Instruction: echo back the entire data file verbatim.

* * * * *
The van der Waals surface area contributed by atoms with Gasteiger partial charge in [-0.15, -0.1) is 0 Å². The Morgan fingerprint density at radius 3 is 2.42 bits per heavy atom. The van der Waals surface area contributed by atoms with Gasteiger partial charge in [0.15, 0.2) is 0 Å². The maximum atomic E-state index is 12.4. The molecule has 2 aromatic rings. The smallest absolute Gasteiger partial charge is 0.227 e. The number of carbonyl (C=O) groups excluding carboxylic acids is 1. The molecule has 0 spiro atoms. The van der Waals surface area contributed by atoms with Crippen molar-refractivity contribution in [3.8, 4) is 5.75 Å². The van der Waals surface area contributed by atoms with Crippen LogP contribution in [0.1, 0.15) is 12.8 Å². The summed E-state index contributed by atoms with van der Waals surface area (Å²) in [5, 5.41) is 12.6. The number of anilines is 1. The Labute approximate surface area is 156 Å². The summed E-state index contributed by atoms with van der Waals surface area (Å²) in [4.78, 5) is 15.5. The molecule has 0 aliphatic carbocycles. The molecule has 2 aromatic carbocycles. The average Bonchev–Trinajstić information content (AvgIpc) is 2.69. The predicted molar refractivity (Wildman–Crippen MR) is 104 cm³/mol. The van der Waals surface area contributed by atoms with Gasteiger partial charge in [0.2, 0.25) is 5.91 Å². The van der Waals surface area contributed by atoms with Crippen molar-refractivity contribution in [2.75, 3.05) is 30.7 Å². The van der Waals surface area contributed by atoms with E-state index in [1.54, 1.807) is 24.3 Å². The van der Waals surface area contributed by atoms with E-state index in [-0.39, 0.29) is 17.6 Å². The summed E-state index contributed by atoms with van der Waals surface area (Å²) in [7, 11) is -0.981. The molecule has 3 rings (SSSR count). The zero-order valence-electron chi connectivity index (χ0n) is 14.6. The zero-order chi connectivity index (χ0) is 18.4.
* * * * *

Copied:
The van der Waals surface area contributed by atoms with Gasteiger partial charge in [-0.15, -0.1) is 0 Å². The Morgan fingerprint density at radius 3 is 2.42 bits per heavy atom. The van der Waals surface area contributed by atoms with Gasteiger partial charge in [0.15, 0.2) is 0 Å². The maximum atomic E-state index is 12.4. The molecule has 2 aromatic rings. The smallest absolute Gasteiger partial charge is 0.227 e. The number of carbonyl (C=O) groups excluding carboxylic acids is 1. The molecule has 0 spiro atoms. The van der Waals surface area contributed by atoms with Crippen molar-refractivity contribution in [3.8, 4) is 5.75 Å². The van der Waals surface area contributed by atoms with Crippen LogP contribution in [0.1, 0.15) is 12.8 Å². The summed E-state index contributed by atoms with van der Waals surface area (Å²) in [5, 5.41) is 12.6. The number of anilines is 1. The Labute approximate surface area is 156 Å². The summed E-state index contributed by atoms with van der Waals surface area (Å²) in [4.78, 5) is 15.5. The molecule has 0 aliphatic carbocycles. The molecule has 2 aromatic carbocycles. The average Bonchev–Trinajstić information content (AvgIpc) is 2.69. The predicted molar refractivity (Wildman–Crippen MR) is 104 cm³/mol. The van der Waals surface area contributed by atoms with Gasteiger partial charge in [0.2, 0.25) is 5.91 Å². The van der Waals surface area contributed by atoms with Crippen molar-refractivity contribution in [2.75, 3.05) is 30.7 Å². The van der Waals surface area contributed by atoms with E-state index in [1.54, 1.807) is 24.3 Å². The van der Waals surface area contributed by atoms with E-state index in [-0.39, 0.29) is 17.6 Å². The summed E-state index contributed by atoms with van der Waals surface area (Å²) in [7, 11) is -0.981. The molecule has 3 rings (SSSR count). The zero-order valence-electron chi connectivity index (χ0n) is 14.6. The zero-order chi connectivity index (χ0) is 18.4.